It’s that time of year again…. how to – without being in the Alps or the Rockies – capture some interesting pictures in the snow. One of the major challenges when shooting outdoors in the winter is the snow. The snow presents some interesting challenges that make it one of the toughest scenes to shoot.
Everyone, at some stage, is a beginner. In work, a hobby, life in general. We look at those who have more experience and expertise than us and feel inadequate. Photography is the same. You pick up this amazing photographic machine [Point & Shoot OR DSLR camera] in a shop, feels its weight, see all the
Congratulations on getting a new digital SLR. It’s only natural that you can’t wait to start using it, but it’s worth spending a few minutes configuring your camera correctly first. Not only will this save you time and effort in the long run, it’s a good way of familiarising yourself with your camera’s layout, and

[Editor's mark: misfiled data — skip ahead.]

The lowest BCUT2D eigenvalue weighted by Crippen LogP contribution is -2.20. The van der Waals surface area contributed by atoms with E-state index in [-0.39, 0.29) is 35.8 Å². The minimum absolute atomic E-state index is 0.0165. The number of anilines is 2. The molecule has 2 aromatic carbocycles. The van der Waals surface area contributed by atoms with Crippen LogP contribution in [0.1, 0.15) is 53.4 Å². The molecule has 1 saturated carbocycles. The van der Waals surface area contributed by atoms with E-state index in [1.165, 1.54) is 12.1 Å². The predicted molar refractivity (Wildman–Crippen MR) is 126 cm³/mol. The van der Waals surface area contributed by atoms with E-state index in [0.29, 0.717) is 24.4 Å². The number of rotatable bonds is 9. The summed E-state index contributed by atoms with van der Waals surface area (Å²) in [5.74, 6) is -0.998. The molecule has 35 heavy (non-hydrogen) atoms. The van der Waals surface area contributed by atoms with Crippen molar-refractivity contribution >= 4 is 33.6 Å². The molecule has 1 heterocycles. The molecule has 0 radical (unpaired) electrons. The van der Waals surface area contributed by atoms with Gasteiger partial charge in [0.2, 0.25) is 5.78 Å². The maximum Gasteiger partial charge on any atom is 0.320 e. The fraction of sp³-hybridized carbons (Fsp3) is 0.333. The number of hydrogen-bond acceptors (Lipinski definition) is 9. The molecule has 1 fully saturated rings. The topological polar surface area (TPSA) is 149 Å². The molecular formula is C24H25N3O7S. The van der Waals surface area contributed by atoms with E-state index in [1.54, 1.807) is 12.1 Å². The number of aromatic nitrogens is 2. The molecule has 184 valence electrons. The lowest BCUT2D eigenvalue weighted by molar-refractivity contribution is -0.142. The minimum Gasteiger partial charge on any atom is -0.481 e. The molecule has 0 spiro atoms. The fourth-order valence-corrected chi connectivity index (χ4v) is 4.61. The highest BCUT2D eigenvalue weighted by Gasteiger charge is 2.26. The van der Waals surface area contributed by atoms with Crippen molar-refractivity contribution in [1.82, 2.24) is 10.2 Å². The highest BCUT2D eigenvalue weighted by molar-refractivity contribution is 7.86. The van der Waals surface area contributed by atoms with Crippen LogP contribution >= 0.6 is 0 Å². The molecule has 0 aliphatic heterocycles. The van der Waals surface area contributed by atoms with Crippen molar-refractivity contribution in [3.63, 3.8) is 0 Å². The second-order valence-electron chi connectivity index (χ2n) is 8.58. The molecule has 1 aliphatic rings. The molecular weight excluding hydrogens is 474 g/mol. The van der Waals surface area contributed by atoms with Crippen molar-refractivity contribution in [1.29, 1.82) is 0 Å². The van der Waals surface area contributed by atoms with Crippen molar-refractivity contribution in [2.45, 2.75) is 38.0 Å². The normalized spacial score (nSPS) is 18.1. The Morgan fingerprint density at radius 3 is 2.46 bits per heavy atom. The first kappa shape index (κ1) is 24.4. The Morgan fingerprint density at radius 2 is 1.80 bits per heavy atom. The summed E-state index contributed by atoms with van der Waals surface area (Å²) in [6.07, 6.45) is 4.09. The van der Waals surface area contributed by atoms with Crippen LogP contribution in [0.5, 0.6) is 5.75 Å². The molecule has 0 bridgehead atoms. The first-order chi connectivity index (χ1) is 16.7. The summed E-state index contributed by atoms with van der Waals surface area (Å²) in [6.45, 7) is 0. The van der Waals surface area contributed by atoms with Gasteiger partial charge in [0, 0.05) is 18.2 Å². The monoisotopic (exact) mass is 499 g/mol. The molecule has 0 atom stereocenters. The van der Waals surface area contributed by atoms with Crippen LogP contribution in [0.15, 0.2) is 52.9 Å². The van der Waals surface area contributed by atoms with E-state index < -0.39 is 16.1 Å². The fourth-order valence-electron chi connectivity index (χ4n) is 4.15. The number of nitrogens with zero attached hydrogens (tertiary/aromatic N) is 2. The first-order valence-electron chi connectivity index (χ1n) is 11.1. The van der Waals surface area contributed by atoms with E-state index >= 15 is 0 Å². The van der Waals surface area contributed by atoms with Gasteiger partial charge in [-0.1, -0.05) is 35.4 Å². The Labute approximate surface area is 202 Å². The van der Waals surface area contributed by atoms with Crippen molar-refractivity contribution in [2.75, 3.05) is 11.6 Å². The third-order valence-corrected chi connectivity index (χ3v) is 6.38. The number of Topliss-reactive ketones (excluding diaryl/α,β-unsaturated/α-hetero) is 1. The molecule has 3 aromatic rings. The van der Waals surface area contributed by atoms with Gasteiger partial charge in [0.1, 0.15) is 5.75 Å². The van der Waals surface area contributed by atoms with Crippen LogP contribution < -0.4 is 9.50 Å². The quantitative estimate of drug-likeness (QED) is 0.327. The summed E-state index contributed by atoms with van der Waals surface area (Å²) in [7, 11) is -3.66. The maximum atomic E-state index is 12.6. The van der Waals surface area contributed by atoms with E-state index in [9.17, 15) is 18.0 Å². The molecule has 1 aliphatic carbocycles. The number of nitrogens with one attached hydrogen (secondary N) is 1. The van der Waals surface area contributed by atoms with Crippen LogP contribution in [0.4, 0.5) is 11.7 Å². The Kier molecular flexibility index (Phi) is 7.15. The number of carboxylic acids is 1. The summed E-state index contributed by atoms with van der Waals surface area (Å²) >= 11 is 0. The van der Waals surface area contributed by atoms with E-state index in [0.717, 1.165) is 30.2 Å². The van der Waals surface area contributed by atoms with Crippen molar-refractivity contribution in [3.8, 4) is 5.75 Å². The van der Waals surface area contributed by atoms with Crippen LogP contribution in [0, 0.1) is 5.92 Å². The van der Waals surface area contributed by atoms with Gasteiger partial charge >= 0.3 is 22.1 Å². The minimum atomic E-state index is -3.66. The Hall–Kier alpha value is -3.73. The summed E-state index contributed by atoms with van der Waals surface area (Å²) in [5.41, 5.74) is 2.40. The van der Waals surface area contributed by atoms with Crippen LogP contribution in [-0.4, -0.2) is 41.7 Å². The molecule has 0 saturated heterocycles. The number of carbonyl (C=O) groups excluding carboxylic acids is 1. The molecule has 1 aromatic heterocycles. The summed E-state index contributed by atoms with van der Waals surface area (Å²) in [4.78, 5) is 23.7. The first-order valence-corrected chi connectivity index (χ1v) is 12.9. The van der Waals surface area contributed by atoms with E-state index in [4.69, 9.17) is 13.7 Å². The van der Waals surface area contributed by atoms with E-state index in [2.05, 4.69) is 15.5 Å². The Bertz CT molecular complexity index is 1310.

I recently got a library book, “Photography for the Joy of It”, written by Freeman Patterson and first published in 1977. Still an excellent book that you may have come across in the past, with some down-to-earth advice for us all. Written well before the Digital Era, it contains a list of 50 individual pieces
Macro photography opens up a whole new world, and can be especially tricky when shooting outdoors. Here are some words of wisdom, gathered from around the web. 1. Use a tripod In macro photography, even the very slightest movement of the camera during the exposure can result in camera shake. Use a sturdy tripod with
Sometimes some of the most striking pictures are those taken in the dead of winter. There’s something beautiful and serene about a blanket of snow lying over everything. We live in a part of Canada that is known for extreme amounts of snow and temperatures that are accompanied by the terms “Arctic cold snap” on
It’s winter in Ontario. If it’s sunny the light is very bright, it brings out the colours. But it’s cold….. if your battery doesn’t go flat, your fingers drop off. Or it’s a Grey Day…. warmer, but the light doesn’t look so good…. at first thought. On top of that, the days are pretty short
As photographers, we all hit creative walls. We work to improve our skills, and we learn new things, and then it seems we grind to a halt. Maybe our images start looking dull to us, like they are missing something. Sometimes we over-complicate problems, searching for some magical trick out there that will give us